“It’s still nice for people to gain that wisdom through the experiences they have and knowledge and different perspectives of the world,” Park said. “We all live differently and to understand and be a part of different parts of the world, I think it develops your overall in character.”
Another student, Ronald Hernandez, said he wanted to join the Global Water Brigades because of his humanitarian path. During the summer, Hernandez spent two weeks designing a water conservation system that would help the communities harvest rainwater, which he presented to the Rotaract Club.
“They are situated in a geographical region where they have a lot of natural resources,” said Hernandez, an architecture major. “But I feel that they lack the technology to benefit from the environment that they are in. By going there, I would like to introduce a system that would make their lives better, and they can learn and maybe spread that knowledge.”
Before the structure can be built through their organization, he said board members or architects and engineers must approve his designs and structure. Hernandez is also president of the American Society of Engineers and Architects at the college.
The components that make the structure are found worldwide, so he could contact the distributor in Honduras or another country and purchase from the supplier there.
Depending on the needs of the community, a single unit or multiple units can be placed horizontally or vertically. The structure will be 3 feet in diameter and 10 feet in height. Each unit could collect about 2,000 gallons of water, which is about 400 five-gallon Arrowhead bottles.
Currently, there are 10 students along with three faculty and staff members who are interested. A minimum of 15 people is needed to make the trip possible.
The cost for the volunteering trip is $750 in fees and will cover lodging, transportation to and from the airport, three meals per day, and services such as the Internet. Cortés said a humanitarian organization called Fly for Good will help lower the round trip airfare to about $500. They will leave the U.S. on April 7 and return on April 14.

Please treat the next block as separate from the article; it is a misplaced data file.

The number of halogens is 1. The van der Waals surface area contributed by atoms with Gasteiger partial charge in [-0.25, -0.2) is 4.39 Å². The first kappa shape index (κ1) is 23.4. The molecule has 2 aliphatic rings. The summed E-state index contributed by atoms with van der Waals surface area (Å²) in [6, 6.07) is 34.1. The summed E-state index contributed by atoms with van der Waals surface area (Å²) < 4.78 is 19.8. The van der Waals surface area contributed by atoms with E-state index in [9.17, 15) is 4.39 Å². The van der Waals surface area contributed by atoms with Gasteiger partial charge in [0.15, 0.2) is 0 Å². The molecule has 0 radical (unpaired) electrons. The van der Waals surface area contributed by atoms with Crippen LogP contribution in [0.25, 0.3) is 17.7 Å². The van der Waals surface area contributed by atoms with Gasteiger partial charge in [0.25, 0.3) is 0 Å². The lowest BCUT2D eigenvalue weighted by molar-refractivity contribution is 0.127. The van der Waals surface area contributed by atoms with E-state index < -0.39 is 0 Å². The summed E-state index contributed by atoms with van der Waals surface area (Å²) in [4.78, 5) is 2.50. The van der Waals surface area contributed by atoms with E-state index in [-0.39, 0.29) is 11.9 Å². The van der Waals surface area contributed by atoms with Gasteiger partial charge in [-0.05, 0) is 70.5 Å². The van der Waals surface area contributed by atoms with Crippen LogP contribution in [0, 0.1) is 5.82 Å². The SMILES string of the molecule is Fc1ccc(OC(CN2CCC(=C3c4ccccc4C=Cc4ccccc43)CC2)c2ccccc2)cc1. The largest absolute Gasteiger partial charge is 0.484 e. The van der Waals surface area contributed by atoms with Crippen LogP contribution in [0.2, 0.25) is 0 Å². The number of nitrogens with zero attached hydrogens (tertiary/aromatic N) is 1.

Students would need to start a personal account to save money. They will also need to pay a non-refundable deposit of $250 that is due in December and will go toward the cost of the trip.
There is no financial aid available. All of the money for the trip will be raised by the Rotaract Club and the participants through fundraising events and individual donations. It is possible that Rotary International will match grants.
For students concerned about safety, Cortés said the area is safe. Water Brigades have established locations in the area and check for political discord. Volunteers will not be working in cities where criminal activities take place.
There are nine programs in the Global Brigade, which include architecture, business, dental, environment, law, medical, microfinance, public health and water.
In 2010, more than 4,000 volunteers helped in the Water Brigade.
“All we need are committed and passionate students,” Cortés said. “They need to be prepared to work. This is not a vacation; this is humanitarian work.”
Other clubs are welcomed to join them in their efforts.
Anyone interested in joining the Global Water Brigade or Rotaract Club can contact Richard Cortés at [email protected] or Tammy Park at [email protected] The club meets every Thursday at 3:30 p.m. in SR 115.